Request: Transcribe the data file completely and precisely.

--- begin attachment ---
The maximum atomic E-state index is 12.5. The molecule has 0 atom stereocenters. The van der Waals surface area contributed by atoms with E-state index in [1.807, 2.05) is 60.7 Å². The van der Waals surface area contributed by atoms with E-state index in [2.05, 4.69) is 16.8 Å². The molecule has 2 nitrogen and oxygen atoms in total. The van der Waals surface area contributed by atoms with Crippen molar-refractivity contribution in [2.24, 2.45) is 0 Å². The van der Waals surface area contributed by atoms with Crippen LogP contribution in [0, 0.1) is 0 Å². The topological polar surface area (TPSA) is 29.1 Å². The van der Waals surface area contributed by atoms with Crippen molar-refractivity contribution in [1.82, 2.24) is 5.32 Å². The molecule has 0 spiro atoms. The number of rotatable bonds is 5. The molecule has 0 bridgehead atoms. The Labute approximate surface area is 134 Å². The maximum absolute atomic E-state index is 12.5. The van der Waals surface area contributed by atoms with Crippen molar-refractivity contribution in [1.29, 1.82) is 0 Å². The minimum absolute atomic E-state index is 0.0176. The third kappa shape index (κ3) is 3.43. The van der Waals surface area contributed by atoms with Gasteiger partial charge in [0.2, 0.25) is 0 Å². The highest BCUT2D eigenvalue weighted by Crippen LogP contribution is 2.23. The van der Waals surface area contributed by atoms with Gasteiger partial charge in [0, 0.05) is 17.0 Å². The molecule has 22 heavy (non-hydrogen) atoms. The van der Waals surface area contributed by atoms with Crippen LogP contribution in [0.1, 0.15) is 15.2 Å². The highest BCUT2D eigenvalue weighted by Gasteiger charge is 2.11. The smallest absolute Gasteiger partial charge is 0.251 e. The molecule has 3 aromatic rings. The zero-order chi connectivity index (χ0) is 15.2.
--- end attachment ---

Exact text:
The maximum atomic E-state index is 12.5. The molecule has 0 atom stereocenters. The van der Waals surface area contributed by atoms with E-state index in [1.807, 2.05) is 60.7 Å². The van der Waals surface area contributed by atoms with E-state index in [2.05, 4.69) is 16.8 Å². The molecule has 2 nitrogen and oxygen atoms in total. The van der Waals surface area contributed by atoms with Crippen molar-refractivity contribution in [2.24, 2.45) is 0 Å². The van der Waals surface area contributed by atoms with Crippen LogP contribution in [0, 0.1) is 0 Å². The topological polar surface area (TPSA) is 29.1 Å². The van der Waals surface area contributed by atoms with Crippen molar-refractivity contribution in [1.82, 2.24) is 5.32 Å². The molecule has 0 spiro atoms. The number of rotatable bonds is 5. The molecule has 0 bridgehead atoms. The Labute approximate surface area is 134 Å². The maximum absolute atomic E-state index is 12.5. The van der Waals surface area contributed by atoms with Crippen molar-refractivity contribution in [1.29, 1.82) is 0 Å². The minimum absolute atomic E-state index is 0.0176. The third kappa shape index (κ3) is 3.43. The van der Waals surface area contributed by atoms with Gasteiger partial charge in [0.2, 0.25) is 0 Å². The highest BCUT2D eigenvalue weighted by Crippen LogP contribution is 2.23. The van der Waals surface area contributed by atoms with Gasteiger partial charge in [0, 0.05) is 17.0 Å². The molecule has 22 heavy (non-hydrogen) atoms. The van der Waals surface area contributed by atoms with Crippen LogP contribution in [0.1, 0.15) is 15.2 Å². The highest BCUT2D eigenvalue weighted by Gasteiger charge is 2.11. The smallest absolute Gasteiger partial charge is 0.251 e. The molecule has 3 aromatic rings. The zero-order chi connectivity index (χ0) is 15.2.